Though my favorite way to eat them is cooked in that famous pork stew and in vegetable soups, verdolagas are also wonderful in hearty salads. Think watercress, but thicker, crisper, yet more defined and “vegetable” like. They can be prepared just like you would spinach or watercress too. So the options go from soups, casseroles and stews, to salads which can be simply coated with a generous squeeze of fresh lime juice, olive oil and sea salt. You can tuck them into a sandwich and feel like the most interesting sandwich-eating person on your block.
Because studies have shown it to be the richest in omega-3 fatty acids of any leafy green, purslane is increasingly being cultivated in the United States and is often available at farmers’ markets. You may find it under one of its popular nicknames pursley, pigweed or little hogweed. Or look closely, they may be closer to home. If you find them in your yard: cook them up!
Forget soy and tofu; these are authentic Mexican recipes where produce, fruits and vegetables are naturally the stars.
This episode explores three very different, very authentic and very simple twists on Mexican tacos, one of Mexico’s most iconic foods.
Travel with Pati to the state of Puebla to see why it isn’t just the site of the legendary Cinco de Mayo battle — it’s also home to some of Mexico’s most luscious, delectable culinary treats.
By adding a few key Mexican ingredients to what you’d normally find in an all-American pantry and fridge, you get these to-die-for, lip-smacking dishes.
Pati takes you to Xochimilco, the legendary floating gardens of Mexico, and sprinkles a few flowers into some impressive but easy Mexican recipes.
This episode puts a twist on tequila by using it in a number of tasty, savory and sweet recipes sure to impress special guests. Mixologist extraordinaire Derek Brown shows Pati how to make one of his signature cocktails, and she uses tequila to ignite a main dish.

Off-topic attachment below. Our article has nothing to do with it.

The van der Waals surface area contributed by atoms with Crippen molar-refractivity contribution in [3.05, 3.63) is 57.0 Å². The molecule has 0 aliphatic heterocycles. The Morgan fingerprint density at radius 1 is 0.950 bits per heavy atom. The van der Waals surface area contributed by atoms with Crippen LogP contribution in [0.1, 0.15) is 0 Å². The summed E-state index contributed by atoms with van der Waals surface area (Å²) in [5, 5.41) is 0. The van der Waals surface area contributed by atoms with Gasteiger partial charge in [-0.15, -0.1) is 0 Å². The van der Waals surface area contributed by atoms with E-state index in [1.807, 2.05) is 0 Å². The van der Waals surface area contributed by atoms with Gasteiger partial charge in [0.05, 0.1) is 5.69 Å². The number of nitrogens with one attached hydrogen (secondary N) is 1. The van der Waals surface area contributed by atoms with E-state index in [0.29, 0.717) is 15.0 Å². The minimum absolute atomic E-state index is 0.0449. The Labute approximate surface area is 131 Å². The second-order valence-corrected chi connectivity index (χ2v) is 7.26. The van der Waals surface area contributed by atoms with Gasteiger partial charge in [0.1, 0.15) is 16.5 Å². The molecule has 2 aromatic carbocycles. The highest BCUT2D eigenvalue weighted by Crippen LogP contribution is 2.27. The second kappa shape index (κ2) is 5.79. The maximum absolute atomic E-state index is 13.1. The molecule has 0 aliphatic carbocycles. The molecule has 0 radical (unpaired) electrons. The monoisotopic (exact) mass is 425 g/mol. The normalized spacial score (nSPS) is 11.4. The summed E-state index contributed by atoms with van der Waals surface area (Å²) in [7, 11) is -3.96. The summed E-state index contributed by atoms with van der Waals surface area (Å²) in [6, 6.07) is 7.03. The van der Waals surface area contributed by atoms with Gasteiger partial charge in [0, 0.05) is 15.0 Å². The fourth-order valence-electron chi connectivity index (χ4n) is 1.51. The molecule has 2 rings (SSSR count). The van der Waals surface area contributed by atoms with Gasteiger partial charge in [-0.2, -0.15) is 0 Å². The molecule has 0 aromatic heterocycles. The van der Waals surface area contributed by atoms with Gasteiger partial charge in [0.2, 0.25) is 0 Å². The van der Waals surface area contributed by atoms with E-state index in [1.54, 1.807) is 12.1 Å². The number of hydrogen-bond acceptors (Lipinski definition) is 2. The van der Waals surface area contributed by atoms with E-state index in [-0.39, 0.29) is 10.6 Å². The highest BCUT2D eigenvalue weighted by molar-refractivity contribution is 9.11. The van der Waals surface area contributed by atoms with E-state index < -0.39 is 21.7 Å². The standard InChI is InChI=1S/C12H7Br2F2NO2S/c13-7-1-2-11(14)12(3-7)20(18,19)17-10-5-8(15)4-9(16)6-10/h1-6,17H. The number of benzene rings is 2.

The breakfast of your dreams, prepared by Pati and her sister Alisa. This episode includes both quick, simple dishes and ones meant for a deliciously messy morning feast.
I have a thing for soups.
Doesn’t matter what time of day, what season of the year, what place I’m in, if I want tasty comfort my entire self craves a big bowl of soup.
As far as soups go, I have concocted some, I religiously repeat some I grew up eating, and then there are others I’ve become enamored with as I’ve ventured deeper into my home country’s cuisine.
As soon as my feet touch new territory, I search for its signature soup: the one everyone knows; the one everyone loves; the one present at every home kitchen. As easy as it may sound, sometimes those soups stir away from restaurants. Luckily, the first meal we had during our trip to Chiapas included that soup.
It was at a touristy restaurant serving a regional specialties buffet. The broth was thick and brimming with Chipilín, an herb with a grassy taste (like a mellow version of spinach or a gentle variation of watercress) and a silky delicate bite. The best part of the soup was the corn masa dumplings, dfferent from other I’ve tried, these had queso fresco mixed in the masa or dough, resulting in fluffier balls with a deep soft bite.
A couple days later, I bought a big bowl of Chipilín soup at a small fonda in Chamula. I sat on the sidewalk and ate it as I watched the church procession pass by.
The Church of San Juan Chamula is one of Mexico’s most famous: probably the most controversial as well, for its wildly eclectic combination of indigenous, pagan and Catholic rituals. Not to mention it’s particular architecture and decorations.